In the early years of motherhood in particular, I learned the hard way that just because a task or specific role is something that is “good” - or could be a morally good thing - doesn’t mean that it is good for me to take it on, or to add it to my plate. I am sure it will change as my children age, but for right now, this stage that we’re in, the most crucial thing they need from me is time. That’s a precious resource that I have to guard jealously for my family. That impacts the decisions I make for my schedule certainly. But it also impacts the decisions we make for them. We’re not a family that does a lot of after-school activities. We’re not running around from practice, to lessons, to whatever. Those are all really good things, and in my weaker moments, I am having anxiety because my children aren’t going to know how to play the flute, or whatever it could be. [laughter] But, again, for right now, where we’re at, that time together is so much more important. Just trying to weigh those and keep the priorities that, even ones that... there are times when, how could it possibly not be the right thing for me to be a room mother? Or things like that. Just accepting that in my case and in my situation, oftentimes it’s not.

Emily:  But I love what I hear you saying, is like, “Okay, I understand my calling.” Our family is going to evaluate our circumstances and say, “How can we live that out and that is going to require us, as it does every family, to make a counter-cultural decision in order to have that time to invest well in our children?” I feel like every mom understands that there are sacrifices we make that the world would say, “You need to have this for your kids.” We are like, “We either don’t have time for that.” Or, “We can’t do that because of this or that reason.” I just love that you guys have looked at that, and are saying, “We’re going to protect our time this way.” It is going to be costly, but that’s okay because this is about what God is asking us to do, and not about what the world says is normative or important.

Nikki:  It goes back to that idea of the uniqueness of each of our calling. I firmly believe that God is calling the family next door to go to soccer three times a week. But I also understand, and can reconcile that that’s not what He’s calling our family to do. I am letting those two co-exist, and I am accepting that is a key piece of all this, I believe.

Laura:  The stewardship of time is a real difficult thing for any mom or parent when there are so many things calling at us. It’s how do we steward our time well, through not just doing good things or better things – but how do we do the best thing? That’s what my husband and I always talk about is, “What is the best thing that our family can engage in?” Speaking of some of those things that you can engage in, Nikki, how do you make time for ministry with such a busy life and a lot of things calling for your attention? What is the importance of being involved in your local church, and how do you carve out time for that?

Nikki:  This is probably the piece that is the most complex because you can say, “Well, I am going to forego those recreational opportunities.” Or, “I am going to forego those relational opportunities.” But ministry, in my mind, is not a choice of whether or not. That is a universal calling for all of us. So then in my situation, it becomes what does that look like for me?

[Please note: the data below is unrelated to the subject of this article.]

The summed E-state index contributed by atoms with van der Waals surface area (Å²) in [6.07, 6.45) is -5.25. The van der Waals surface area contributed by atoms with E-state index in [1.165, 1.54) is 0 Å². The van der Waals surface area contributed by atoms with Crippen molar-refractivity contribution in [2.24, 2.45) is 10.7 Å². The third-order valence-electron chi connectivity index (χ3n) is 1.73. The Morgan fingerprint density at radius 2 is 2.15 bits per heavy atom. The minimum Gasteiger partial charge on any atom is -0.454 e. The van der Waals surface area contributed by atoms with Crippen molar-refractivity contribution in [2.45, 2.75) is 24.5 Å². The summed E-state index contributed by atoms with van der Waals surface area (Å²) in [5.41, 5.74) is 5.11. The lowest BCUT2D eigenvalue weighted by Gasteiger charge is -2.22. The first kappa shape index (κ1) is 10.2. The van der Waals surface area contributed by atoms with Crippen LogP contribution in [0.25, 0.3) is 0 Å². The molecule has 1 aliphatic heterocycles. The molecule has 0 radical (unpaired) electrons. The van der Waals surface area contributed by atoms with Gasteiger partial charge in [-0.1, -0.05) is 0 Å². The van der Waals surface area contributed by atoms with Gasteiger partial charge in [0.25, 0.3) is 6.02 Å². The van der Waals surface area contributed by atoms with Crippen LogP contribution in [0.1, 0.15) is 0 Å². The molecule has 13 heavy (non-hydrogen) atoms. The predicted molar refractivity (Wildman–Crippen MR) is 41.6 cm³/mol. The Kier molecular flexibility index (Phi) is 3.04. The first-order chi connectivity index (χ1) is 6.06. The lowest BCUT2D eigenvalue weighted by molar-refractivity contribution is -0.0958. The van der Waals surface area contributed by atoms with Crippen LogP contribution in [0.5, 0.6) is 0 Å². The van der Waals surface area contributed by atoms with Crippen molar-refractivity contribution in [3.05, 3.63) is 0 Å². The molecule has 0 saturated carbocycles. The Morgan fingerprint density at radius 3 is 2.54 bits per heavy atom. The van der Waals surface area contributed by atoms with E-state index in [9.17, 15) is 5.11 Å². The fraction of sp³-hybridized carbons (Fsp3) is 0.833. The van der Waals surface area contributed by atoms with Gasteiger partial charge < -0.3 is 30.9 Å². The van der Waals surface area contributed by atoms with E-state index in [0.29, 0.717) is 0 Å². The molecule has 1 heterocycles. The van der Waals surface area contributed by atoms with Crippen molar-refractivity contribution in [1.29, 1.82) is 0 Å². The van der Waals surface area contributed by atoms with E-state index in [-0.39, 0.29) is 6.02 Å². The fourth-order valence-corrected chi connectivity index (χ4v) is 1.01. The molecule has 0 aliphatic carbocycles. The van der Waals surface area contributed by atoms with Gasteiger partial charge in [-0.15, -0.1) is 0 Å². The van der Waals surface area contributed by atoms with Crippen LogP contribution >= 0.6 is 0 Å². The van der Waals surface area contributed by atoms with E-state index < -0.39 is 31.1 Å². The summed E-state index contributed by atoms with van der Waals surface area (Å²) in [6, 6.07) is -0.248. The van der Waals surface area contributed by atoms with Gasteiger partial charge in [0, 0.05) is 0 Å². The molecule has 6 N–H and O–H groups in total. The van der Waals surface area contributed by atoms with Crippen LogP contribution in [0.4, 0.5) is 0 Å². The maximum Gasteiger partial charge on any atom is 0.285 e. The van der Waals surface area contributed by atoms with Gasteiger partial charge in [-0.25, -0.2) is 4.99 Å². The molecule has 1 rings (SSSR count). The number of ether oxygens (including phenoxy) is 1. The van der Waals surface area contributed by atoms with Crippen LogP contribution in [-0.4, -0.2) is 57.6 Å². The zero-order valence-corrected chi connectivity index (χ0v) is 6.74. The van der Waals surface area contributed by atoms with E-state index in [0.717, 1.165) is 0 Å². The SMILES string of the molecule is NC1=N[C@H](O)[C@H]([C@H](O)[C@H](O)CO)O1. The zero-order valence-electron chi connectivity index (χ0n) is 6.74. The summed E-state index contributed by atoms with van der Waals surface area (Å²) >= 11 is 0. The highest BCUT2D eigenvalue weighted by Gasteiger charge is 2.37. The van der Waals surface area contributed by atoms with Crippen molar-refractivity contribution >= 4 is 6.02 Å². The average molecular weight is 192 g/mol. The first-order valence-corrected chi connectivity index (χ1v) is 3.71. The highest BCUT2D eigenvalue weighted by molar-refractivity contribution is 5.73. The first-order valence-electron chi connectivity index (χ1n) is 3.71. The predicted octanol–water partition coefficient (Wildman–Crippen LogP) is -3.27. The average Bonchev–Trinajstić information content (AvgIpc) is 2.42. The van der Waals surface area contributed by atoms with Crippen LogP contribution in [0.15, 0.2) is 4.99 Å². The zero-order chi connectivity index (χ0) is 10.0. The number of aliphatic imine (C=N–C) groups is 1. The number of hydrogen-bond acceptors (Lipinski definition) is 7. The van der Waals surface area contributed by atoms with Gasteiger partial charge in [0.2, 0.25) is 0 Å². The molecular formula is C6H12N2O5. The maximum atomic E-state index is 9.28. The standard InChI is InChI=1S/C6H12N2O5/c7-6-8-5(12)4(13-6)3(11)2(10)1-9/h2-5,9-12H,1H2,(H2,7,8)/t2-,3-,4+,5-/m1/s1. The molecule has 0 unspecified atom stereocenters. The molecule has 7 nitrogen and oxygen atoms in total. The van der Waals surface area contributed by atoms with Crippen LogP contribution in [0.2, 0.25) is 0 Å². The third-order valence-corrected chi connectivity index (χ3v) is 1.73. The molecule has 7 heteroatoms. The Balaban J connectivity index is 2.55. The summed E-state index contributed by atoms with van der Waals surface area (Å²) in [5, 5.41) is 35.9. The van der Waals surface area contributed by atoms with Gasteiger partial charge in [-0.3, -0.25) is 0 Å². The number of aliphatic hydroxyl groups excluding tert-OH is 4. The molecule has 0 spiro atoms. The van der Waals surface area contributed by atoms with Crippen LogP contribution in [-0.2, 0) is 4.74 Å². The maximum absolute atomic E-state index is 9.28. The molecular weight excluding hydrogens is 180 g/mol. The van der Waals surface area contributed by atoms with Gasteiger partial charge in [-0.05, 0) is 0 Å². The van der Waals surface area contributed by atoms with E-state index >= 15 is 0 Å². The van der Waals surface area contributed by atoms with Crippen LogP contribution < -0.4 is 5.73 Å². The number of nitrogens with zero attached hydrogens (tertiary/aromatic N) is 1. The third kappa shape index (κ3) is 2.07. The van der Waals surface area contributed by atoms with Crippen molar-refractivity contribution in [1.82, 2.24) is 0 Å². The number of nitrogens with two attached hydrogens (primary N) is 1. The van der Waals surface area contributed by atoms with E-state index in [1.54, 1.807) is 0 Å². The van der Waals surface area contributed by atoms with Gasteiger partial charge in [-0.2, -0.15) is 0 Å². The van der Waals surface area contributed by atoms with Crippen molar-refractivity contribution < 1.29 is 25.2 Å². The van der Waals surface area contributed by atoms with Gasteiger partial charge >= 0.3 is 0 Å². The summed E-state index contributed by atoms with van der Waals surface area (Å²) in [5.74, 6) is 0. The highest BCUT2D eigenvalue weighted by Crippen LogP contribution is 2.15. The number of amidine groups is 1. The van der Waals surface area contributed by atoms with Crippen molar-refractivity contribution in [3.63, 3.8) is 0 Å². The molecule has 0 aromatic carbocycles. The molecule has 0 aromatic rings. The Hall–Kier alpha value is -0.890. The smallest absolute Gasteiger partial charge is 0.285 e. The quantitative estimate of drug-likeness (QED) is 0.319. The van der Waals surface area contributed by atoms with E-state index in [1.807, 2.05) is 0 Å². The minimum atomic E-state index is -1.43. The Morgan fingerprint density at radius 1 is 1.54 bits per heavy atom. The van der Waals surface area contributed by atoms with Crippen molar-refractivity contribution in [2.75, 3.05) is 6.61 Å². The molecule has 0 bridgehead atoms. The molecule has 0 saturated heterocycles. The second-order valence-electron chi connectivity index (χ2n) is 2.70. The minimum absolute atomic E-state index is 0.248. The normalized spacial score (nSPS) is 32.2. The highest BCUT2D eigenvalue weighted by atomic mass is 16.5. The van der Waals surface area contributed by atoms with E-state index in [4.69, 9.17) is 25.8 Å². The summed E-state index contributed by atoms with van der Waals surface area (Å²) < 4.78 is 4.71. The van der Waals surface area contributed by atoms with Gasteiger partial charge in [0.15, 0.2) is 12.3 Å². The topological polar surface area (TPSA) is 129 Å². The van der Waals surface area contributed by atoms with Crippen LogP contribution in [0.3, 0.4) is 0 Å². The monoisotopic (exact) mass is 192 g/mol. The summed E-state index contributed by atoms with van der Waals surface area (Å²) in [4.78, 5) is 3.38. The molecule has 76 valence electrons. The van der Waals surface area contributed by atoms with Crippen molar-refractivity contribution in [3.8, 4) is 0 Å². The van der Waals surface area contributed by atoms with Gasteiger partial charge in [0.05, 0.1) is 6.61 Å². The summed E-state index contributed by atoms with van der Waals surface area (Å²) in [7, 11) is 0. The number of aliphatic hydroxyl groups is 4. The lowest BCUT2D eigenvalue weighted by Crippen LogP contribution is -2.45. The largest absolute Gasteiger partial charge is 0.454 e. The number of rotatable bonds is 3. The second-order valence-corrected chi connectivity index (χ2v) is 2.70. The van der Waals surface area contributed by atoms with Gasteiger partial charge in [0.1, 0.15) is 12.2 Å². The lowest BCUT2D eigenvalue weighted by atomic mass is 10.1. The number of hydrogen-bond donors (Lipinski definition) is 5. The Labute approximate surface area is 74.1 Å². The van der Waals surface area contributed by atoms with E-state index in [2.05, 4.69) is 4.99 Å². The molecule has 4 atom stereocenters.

A reality for me over these last nine years since I became a mom is that I hadn’t learned that what I do ministry-wise is not always necessarily the thing that I am most drawn to. Or the thing that I really want to do actually. My call becomes a thing that fits and works well within the context of my other calling. In the end, of course, it’s always works because of God’s providence. Because that is where He called me, though He called me through a different way. Then it does become the best scenario, and He works in and through it. 

An example might be women’s ministry. I love women’s ministry, and when I was younger, before, and had more time, was just so impacted by various women’s Bible studies and things in different churches that I’d been in. That would probably be a natural inclination for me, to be a part of that. But the reality is, for the way that that works, logistically, it doesn’t work for me. What I’ve ended up looking at has been more things like teaching, and things that happen on a Sunday. Again, because I can maybe teach my own childrens’ class. Or at the very least, they’re in a class while I am doing my ministry. Not taking away time when the five of us would have been together, and things like that. 

Some of the things that I’ve done over the years – we had a capital campaign exploration committee which, honestly, even though that’s what I do for a living so you’d think, “Oh, of course she wants to do that.” But I think, “Oh, I’d rather do something different.” But at the end of the day, that was a group that met at 6 am, at Panera every other week, and that worked for me. That was a way that I could plug in, and a way that I could minister within my church. It ended up being an incredibly rewarding experience for me, and I developed relationships that I never anticipated. So on and so forth. 

All those different ways that ministry for me as a mom has just needed to be reframed into what is possible within the context of these other things. Then God blesses it and it flourishes from there. Even f I can’t see it when I first sign up for it. [laughs]